Following last year’s
remake of A New Hope The Force Awakens, the Star Wars franchise has expanded like Stretch Armstrong at the hands of a particularly troubled child to give unto us the first anthology movie, Rogue One.
But is it rogue? Is it rogue in a good way or a bad way? Read on my friend, and answers shall reveal themselves.
Set just before the events of A New Hope, Rogue One follows Jyn Erso (Felicity Jones) a troubled, solitary woman who becomes involved in the Rebel Alliance’s plans to defeat the Empire. Her father, Galen Erso (Mads Mikkelsen), a conflicted Imperial scientist at the heart of the Death Star’s construction, secretly designed THAT fatal flaw (thus silencing all those smartasses who made jokes about it for nearly 40 years) and leaked the whereabouts of the his designs to the rebels.
The film goes ‘rogue’ (forgive me) straight off the bat, avoiding the iconic story crawl across the screen and, almost bashfully, showing, “A Long Time Ago, In A Galaxy Far Far Away…” before quickly cutting away to the story. We first see Jyn as a young child, cowering behind a rock as the Empire’s head of R&D, a hilariously corporate-sounding Director Krennic (Ben Mendelsohn) comes to her home to force her father to finish his work. The next time we see her is 15 years later…in prison. We don’t know why she is in prison and no one really mentions it again.
This is Rogue One’s major flaw. It is incredibly messy coming out of the starting block, like a dog that can’t decide whether to chase the fake bunny or the other dogs. It vacillates from being a reluctant hero story to a Avengers Assemble style film. Jyn is meant to be a rogue, a renegade who can’t be trusted until she suddenly becomes trustworthy over nothing and everyone just goes with it. She wants nothing to do with the mission until she has everything to do with the mission. No one is part of the mission until suddenly, hilariously, everyone has to escape and they all end up on the same plane. Nothing bonds characters faster and stronger than a plot requirement to do so. It’s jerky, chaotic and should have taken a leaf out of the Guardians of the Galaxy’s book and its clear outline of each character’s motivations for sticking around.
It sounds like I’m just hating on the film – I’m not. I’m going rogue (whatever) and actually excusing the film’s terrible start. The first half is messy – really messy – but it’s not bad. In fact, the film’s indecision about how best to corral the main characters for the mission works in its favour. The industry is hitting peak team building stories what with the comic Avengers, dour (and dire) Batman vs Superman, and the comically dire Suicide Squad. So, to have a film about a group of heroes that doesn’t explicitly, consistently spend the first hour ‘recruiting’ each individual member, is oddly refreshing. One could argue that this adds to the rogueness of it all (#sorrynotsorry).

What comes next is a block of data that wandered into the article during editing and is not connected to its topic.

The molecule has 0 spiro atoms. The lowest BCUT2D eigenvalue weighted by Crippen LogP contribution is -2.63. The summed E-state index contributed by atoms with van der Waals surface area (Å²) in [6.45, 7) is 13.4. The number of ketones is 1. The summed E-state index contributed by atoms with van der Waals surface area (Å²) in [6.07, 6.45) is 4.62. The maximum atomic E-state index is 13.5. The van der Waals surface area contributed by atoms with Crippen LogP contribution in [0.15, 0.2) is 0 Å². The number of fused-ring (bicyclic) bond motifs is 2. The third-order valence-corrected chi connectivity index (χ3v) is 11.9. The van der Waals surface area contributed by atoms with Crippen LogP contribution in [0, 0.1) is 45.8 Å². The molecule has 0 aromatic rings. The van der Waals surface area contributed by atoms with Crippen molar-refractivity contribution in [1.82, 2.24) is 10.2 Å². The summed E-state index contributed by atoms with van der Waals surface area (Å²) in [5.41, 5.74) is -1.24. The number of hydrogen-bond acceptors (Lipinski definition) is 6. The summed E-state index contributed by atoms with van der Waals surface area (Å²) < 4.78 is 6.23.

It also helps that the characters such as Donnie Yen’s Chirrut Îmwe and Alan Tyduk’s K-2SO robot are genuinely well-written – so much so that their passion and humour ultimately paper over the initial flimsy motivations for joining the mission.
Whatever the flaws of the first half, they become insignificant with a brilliant second half. It may not have known whether to be like The Magnificent 7 or a reluctant hero story at the start, but Rogue One knew exactly what it wanted to be once everything was in place: Saving Private Ryan…with spaceguns. The moment the rebels set off to steal the plans, the film becomes a breathless presentation of war. A unit pinned down in a hot zone; shoot-outs on sandy beaches; tactical explosions; jungle warfare, it’s brutal and unflinching (or as unflinching as a 12A rating allows).
While it’s not Apocalypse Now, Jyn’s solo mission into the heart of the Empire’s darkness while the rest of her team shoot everything in sight to give her a fighting chance, adds more than enough weight to the film, and more importantly the franchise. Rogue One grounds the whole saga within the context of war in a way no other Star Wars film did before or ever really could.
Is a powerful ending strong enough to elevate the film to canonical greatness? No, certainly not. Is a powerful ending strong enough to redeem a terribly clumsy start and make it all worthwhile?
Just about. 3/5